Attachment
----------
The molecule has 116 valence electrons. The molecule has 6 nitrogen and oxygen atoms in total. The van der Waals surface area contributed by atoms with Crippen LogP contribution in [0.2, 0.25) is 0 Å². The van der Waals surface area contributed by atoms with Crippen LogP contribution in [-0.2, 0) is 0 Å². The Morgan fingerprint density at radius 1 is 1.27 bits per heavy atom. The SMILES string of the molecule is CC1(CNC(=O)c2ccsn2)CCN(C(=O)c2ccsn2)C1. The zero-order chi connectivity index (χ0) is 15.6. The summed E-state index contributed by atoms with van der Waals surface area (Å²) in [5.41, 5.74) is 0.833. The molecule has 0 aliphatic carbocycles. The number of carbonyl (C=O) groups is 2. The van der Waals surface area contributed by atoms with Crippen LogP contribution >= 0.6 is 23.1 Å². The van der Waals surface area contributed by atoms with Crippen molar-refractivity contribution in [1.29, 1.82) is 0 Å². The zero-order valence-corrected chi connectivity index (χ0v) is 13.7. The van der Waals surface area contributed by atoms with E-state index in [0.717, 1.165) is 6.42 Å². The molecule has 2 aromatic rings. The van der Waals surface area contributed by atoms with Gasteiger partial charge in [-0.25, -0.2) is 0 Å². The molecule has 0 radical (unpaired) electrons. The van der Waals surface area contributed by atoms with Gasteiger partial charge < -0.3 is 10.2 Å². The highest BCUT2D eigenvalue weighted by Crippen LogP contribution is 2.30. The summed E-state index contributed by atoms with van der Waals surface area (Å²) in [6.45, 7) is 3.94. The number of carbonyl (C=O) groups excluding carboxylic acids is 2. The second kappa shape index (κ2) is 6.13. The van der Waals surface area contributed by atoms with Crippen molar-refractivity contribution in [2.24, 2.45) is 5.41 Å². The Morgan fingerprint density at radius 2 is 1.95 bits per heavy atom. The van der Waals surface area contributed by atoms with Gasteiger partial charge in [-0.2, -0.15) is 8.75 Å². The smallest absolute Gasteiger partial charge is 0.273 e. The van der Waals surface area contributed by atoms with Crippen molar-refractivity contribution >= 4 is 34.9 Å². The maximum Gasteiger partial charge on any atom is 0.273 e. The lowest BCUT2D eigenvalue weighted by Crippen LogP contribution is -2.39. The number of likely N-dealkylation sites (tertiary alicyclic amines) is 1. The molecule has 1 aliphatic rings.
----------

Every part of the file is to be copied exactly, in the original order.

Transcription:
The molecule has 116 valence electrons. The molecule has 6 nitrogen and oxygen atoms in total. The van der Waals surface area contributed by atoms with Crippen LogP contribution in [0.2, 0.25) is 0 Å². The van der Waals surface area contributed by atoms with Crippen LogP contribution in [-0.2, 0) is 0 Å². The Morgan fingerprint density at radius 1 is 1.27 bits per heavy atom. The SMILES string of the molecule is CC1(CNC(=O)c2ccsn2)CCN(C(=O)c2ccsn2)C1. The zero-order chi connectivity index (χ0) is 15.6. The summed E-state index contributed by atoms with van der Waals surface area (Å²) in [5.41, 5.74) is 0.833. The molecule has 0 aliphatic carbocycles. The number of carbonyl (C=O) groups is 2. The van der Waals surface area contributed by atoms with Crippen LogP contribution >= 0.6 is 23.1 Å². The van der Waals surface area contributed by atoms with Crippen molar-refractivity contribution in [1.29, 1.82) is 0 Å². The zero-order valence-corrected chi connectivity index (χ0v) is 13.7. The van der Waals surface area contributed by atoms with E-state index in [0.717, 1.165) is 6.42 Å². The molecule has 2 aromatic rings. The van der Waals surface area contributed by atoms with Gasteiger partial charge in [-0.25, -0.2) is 0 Å². The molecule has 0 radical (unpaired) electrons. The van der Waals surface area contributed by atoms with Gasteiger partial charge < -0.3 is 10.2 Å². The highest BCUT2D eigenvalue weighted by Crippen LogP contribution is 2.30. The summed E-state index contributed by atoms with van der Waals surface area (Å²) in [6.45, 7) is 3.94. The number of carbonyl (C=O) groups excluding carboxylic acids is 2. The second kappa shape index (κ2) is 6.13. The van der Waals surface area contributed by atoms with Crippen molar-refractivity contribution in [2.24, 2.45) is 5.41 Å². The Morgan fingerprint density at radius 2 is 1.95 bits per heavy atom. The van der Waals surface area contributed by atoms with Gasteiger partial charge in [-0.2, -0.15) is 8.75 Å². The smallest absolute Gasteiger partial charge is 0.273 e. The van der Waals surface area contributed by atoms with Crippen molar-refractivity contribution >= 4 is 34.9 Å². The maximum Gasteiger partial charge on any atom is 0.273 e. The lowest BCUT2D eigenvalue weighted by Crippen LogP contribution is -2.39. The number of likely N-dealkylation sites (tertiary alicyclic amines) is 1. The molecule has 1 aliphatic rings.